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Scientifically Speaking | In praise of not remembering

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In Jorge Luis Borges’ masterful short story, Funes, the Memorious, readers are introduced to a memorable character who, by dint of suffering an accident, has lost the ability to forget. Funes can remember everything. He is a storehouse of facts and details that he recites instantaneously. He is akin to a living search engine.

It is something that all of us may have wished for at one point or other in our own lives. But to Funes, this condition is not a blessing, it is an affliction. In Borges’ story, Funes faces information overload. His brain is flooded with memories and is paralysed by thoughts.

It is only fitting then that Borges’ exemplary story is mentioned in Dr Scott Small’s new book, Forgetting: The Benefits of Not Remembering. Dr Small is a neurologist who is the director of the Alzheimer’s Disease Research Center at Columbia University in New York. He mentions that Borges’ story foreshadowed modern research on forgetting. Remembering everything is hardly desirable.

It is a refreshing idea also found in a perspective written in the scientific journal Neuron in 2017 by Blake Richards and Paul Frankland of the University of Toronto and the Hospital for Sick Children (Toronto). They tell us that there’s constant interaction between remembering and forgetting that allows us to make decisions in a world where there’s too much information. According to them “the goal of memory is not the transmission of information through time, per se. Rather, the goal of memory is to optimize decision-making.”

The crux of the matter is that creativity requires a balance between remembering and forgetting. Some of the most creative people in history were forgetful. Albert Einstein was notoriously forgetful and absent-minded. I must confess that I face a similar affliction without the countervailing intelligence to excuse my inability to remember. But as I tell chiding friends and family, it’s not that that I’m inattentive. My attention is usually somewhere else.

Remembering is an act of filtering what we pay attention to, since there is constantly a barrage of stimuli hitting our senses. And since we cannot store every memory, we must choose what we pay attention to and to what we try to remember.

Some memories are needed to be able to form unique associations that are thought to be key to the creative process. But too much information can hamper creativity by leaving no cognitive room for the unexpected. As the saying goes, when we remember too much, we run the risk of missing the forest for the trees. The very specific becomes the enemy of the ability to generalise.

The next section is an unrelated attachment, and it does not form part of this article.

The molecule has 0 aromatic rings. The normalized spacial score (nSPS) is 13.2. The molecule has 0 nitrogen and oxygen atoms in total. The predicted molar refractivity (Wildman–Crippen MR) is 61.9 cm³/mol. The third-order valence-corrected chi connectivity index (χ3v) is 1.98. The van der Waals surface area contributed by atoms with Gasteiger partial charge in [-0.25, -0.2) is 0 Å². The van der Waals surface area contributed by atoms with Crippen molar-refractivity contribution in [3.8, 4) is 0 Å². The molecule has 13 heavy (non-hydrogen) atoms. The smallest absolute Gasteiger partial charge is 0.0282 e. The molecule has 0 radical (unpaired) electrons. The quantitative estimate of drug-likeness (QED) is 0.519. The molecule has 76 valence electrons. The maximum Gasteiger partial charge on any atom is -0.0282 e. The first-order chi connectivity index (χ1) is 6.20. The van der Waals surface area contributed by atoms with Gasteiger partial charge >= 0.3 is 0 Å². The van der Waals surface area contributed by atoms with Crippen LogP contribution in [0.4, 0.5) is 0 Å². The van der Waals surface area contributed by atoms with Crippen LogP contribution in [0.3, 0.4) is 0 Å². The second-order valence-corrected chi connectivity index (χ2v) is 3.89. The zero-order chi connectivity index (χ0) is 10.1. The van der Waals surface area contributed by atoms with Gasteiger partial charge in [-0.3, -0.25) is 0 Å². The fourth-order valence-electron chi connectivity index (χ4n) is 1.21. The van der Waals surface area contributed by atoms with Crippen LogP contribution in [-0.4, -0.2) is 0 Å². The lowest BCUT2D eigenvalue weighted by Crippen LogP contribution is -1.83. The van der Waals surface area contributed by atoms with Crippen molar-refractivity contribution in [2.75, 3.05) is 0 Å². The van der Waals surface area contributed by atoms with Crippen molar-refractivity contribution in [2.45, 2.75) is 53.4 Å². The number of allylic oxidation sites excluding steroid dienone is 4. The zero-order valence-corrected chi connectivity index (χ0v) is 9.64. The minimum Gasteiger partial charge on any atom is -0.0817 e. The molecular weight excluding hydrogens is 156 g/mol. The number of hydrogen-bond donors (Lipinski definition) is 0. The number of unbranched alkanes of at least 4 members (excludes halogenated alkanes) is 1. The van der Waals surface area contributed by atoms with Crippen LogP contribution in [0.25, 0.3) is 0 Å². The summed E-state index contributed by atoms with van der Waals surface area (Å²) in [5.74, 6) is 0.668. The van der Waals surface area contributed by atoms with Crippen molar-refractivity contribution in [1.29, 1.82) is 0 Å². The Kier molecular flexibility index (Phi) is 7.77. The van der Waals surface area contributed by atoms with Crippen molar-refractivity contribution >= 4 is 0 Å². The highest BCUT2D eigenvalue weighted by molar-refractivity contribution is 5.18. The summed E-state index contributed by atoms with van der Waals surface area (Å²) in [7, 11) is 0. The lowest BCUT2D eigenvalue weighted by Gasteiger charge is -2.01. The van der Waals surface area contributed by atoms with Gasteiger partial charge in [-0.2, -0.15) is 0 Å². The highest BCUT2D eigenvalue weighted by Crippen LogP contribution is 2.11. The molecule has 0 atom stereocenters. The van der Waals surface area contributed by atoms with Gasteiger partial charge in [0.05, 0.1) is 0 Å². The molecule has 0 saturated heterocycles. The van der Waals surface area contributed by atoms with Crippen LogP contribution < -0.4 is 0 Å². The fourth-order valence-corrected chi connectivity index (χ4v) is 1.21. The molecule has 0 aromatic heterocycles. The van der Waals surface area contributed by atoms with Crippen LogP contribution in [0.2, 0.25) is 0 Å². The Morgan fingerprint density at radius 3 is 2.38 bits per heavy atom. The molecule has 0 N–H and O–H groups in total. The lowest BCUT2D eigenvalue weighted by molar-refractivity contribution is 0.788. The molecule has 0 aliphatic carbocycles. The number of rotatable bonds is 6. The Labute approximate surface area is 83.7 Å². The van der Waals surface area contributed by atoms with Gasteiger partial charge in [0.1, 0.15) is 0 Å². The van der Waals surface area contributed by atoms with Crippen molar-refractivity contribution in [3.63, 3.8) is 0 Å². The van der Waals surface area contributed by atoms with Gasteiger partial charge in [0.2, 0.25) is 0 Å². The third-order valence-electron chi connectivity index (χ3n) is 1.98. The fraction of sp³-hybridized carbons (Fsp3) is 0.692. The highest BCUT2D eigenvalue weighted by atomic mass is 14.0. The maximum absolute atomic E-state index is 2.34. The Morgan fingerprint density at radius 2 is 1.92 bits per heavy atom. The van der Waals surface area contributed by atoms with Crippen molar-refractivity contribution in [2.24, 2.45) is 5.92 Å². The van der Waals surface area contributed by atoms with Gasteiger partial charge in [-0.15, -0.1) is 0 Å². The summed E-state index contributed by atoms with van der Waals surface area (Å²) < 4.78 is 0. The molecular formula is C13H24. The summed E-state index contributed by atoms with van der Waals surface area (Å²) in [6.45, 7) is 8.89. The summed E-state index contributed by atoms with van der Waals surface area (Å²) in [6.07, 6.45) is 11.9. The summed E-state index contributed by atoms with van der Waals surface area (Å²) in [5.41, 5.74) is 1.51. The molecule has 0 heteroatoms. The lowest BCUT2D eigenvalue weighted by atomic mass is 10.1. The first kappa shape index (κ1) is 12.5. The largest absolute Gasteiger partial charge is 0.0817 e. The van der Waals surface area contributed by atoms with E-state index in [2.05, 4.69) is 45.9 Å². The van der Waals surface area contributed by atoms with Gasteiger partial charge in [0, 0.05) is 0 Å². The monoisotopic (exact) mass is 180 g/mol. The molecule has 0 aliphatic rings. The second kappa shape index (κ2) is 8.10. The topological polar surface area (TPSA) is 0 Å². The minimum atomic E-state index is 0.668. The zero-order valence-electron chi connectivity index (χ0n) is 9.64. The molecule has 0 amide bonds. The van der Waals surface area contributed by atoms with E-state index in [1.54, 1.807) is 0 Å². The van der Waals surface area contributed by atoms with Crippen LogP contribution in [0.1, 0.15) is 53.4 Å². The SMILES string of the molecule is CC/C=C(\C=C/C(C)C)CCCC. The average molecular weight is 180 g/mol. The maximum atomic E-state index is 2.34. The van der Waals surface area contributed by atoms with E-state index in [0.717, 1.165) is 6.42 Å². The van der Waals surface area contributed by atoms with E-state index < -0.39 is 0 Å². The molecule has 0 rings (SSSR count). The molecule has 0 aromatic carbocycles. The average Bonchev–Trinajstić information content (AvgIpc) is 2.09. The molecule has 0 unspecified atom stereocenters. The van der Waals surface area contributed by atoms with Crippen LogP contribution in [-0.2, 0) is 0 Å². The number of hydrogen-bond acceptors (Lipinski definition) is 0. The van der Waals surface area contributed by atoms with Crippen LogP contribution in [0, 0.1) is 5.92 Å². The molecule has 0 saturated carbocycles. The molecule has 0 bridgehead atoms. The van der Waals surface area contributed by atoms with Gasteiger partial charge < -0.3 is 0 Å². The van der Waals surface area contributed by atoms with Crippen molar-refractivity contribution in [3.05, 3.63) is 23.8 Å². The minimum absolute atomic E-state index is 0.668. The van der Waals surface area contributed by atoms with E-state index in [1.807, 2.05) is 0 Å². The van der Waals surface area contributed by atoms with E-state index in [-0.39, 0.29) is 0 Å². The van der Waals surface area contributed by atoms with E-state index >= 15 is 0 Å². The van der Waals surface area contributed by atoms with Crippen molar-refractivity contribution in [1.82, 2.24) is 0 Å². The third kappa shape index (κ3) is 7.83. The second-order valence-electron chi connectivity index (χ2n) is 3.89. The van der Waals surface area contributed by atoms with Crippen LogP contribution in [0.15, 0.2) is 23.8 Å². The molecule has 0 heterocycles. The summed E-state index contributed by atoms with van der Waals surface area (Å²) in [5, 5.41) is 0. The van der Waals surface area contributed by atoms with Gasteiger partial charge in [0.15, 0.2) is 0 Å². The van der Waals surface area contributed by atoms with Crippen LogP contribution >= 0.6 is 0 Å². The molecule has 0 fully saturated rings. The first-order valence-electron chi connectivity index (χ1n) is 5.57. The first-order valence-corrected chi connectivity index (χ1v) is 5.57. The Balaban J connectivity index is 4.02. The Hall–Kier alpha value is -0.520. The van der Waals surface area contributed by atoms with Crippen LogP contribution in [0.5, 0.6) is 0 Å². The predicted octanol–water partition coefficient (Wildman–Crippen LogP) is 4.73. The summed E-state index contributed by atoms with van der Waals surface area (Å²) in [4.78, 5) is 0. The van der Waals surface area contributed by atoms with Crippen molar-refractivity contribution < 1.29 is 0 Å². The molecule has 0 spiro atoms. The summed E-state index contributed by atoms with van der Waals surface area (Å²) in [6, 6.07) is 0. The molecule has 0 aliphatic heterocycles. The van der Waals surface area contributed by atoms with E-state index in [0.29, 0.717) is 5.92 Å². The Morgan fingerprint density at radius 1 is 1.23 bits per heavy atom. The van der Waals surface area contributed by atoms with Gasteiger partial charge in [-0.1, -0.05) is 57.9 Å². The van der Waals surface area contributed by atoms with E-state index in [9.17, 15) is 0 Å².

After a traumatic incident, forgetting can be a part of the process of resuming normal life. Dr Small notes that seeing the face of a bully decades later might trigger earlier responses. Fearful associations seem to have salience. He notes that negative emotions tend to stick longer.

Not being able to forget emotional distress and fear causes sustained anxiety. Post-traumatic disorder (PTSD) is a condition in which the ability to remember certain events is disadvantageous. One of the ways to deal with PTSD is to allow the person to forget the debilitating details of their trauma.

Dr Small is careful to make the distinction between pathological memory loss (such as that experienced during Alzheimer’s disease and dementia) and more routine forgetting. Indeed, there is a “good forgetting” that is beneficial to well-being that we must contrast from the “bad forgetting” which we associate with not being able to function properly.

But what is worth remembering is that just as there is a mechanism for creating memories, there is also a process for dismantling them. Not all forgetting is pathological or a result of faulty memory. There’s a biological system to enable normal forgetting. This “forgetting toolbox” works in tandem with our “memory toolbox”. The act of sleeping plays a part in strengthening memories, and it might also be the time when a lot of “smart forgetting” happens too.

Those with truly “photographic” or eidetic memory are very rare. People can improve memory only within the constraints of their own biology. In that way, memory is like height in that there’s a distribution of people with different natural abilities, and each of us falls somewhere on the curve. There are, of course, those with truly superior memory who can recall all the notes in a piece of music or the various combinations on a chessboard that they’ve faced before. But that is not something that the rest of us will achieve through apps or memory tricks.

“Forgetting is a cognitive gift,” writes Dr Small, and it’s a positive way to look at something that, as we get older, we tend to dread daily.

Anirban Mahapatra, a scientist by training, is the author of COVID-19: Separating Fact From Fiction

The views expressed are personal 

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